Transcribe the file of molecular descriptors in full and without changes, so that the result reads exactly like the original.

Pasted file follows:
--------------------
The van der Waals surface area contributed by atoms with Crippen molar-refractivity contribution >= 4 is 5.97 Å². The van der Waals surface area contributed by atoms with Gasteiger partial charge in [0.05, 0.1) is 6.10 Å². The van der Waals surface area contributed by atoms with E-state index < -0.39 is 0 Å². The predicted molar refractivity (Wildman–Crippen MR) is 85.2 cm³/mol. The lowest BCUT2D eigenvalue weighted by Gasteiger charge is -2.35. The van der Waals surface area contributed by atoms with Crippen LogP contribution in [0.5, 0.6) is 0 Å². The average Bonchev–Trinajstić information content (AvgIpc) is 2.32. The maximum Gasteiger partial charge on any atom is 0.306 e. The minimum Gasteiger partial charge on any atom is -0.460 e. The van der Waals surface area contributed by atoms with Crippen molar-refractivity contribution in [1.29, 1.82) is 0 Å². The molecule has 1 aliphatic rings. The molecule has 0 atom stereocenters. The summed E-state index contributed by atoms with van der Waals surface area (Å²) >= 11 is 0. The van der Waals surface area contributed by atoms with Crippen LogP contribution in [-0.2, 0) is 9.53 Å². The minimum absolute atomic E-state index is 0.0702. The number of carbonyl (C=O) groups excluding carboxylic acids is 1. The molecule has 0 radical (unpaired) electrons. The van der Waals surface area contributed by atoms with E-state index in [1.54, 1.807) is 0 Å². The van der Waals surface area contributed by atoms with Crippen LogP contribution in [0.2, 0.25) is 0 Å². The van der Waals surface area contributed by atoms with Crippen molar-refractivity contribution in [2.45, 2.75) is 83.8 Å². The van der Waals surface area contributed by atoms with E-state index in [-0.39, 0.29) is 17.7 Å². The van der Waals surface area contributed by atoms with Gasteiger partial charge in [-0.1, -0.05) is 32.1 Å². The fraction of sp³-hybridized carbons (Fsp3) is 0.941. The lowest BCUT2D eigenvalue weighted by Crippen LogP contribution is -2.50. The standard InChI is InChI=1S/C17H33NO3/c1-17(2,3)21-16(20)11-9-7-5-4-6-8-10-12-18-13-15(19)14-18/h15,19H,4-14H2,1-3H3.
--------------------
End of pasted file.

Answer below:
The van der Waals surface area contributed by atoms with Crippen molar-refractivity contribution >= 4 is 5.97 Å². The van der Waals surface area contributed by atoms with Gasteiger partial charge in [0.05, 0.1) is 6.10 Å². The van der Waals surface area contributed by atoms with E-state index < -0.39 is 0 Å². The predicted molar refractivity (Wildman–Crippen MR) is 85.2 cm³/mol. The lowest BCUT2D eigenvalue weighted by Gasteiger charge is -2.35. The van der Waals surface area contributed by atoms with Crippen LogP contribution in [0.5, 0.6) is 0 Å². The average Bonchev–Trinajstić information content (AvgIpc) is 2.32. The maximum Gasteiger partial charge on any atom is 0.306 e. The minimum Gasteiger partial charge on any atom is -0.460 e. The van der Waals surface area contributed by atoms with Crippen molar-refractivity contribution in [1.29, 1.82) is 0 Å². The molecule has 1 aliphatic rings. The molecule has 0 atom stereocenters. The summed E-state index contributed by atoms with van der Waals surface area (Å²) >= 11 is 0. The van der Waals surface area contributed by atoms with Crippen LogP contribution in [-0.2, 0) is 9.53 Å². The minimum absolute atomic E-state index is 0.0702. The number of carbonyl (C=O) groups excluding carboxylic acids is 1. The molecule has 0 radical (unpaired) electrons. The van der Waals surface area contributed by atoms with E-state index in [1.54, 1.807) is 0 Å². The van der Waals surface area contributed by atoms with Crippen LogP contribution in [0.2, 0.25) is 0 Å². The van der Waals surface area contributed by atoms with Crippen molar-refractivity contribution in [2.45, 2.75) is 83.8 Å². The van der Waals surface area contributed by atoms with E-state index in [-0.39, 0.29) is 17.7 Å². The van der Waals surface area contributed by atoms with Gasteiger partial charge in [-0.1, -0.05) is 32.1 Å². The fraction of sp³-hybridized carbons (Fsp3) is 0.941. The lowest BCUT2D eigenvalue weighted by Crippen LogP contribution is -2.50. The standard InChI is InChI=1S/C17H33NO3/c1-17(2,3)21-16(20)11-9-7-5-4-6-8-10-12-18-13-15(19)14-18/h15,19H,4-14H2,1-3H3.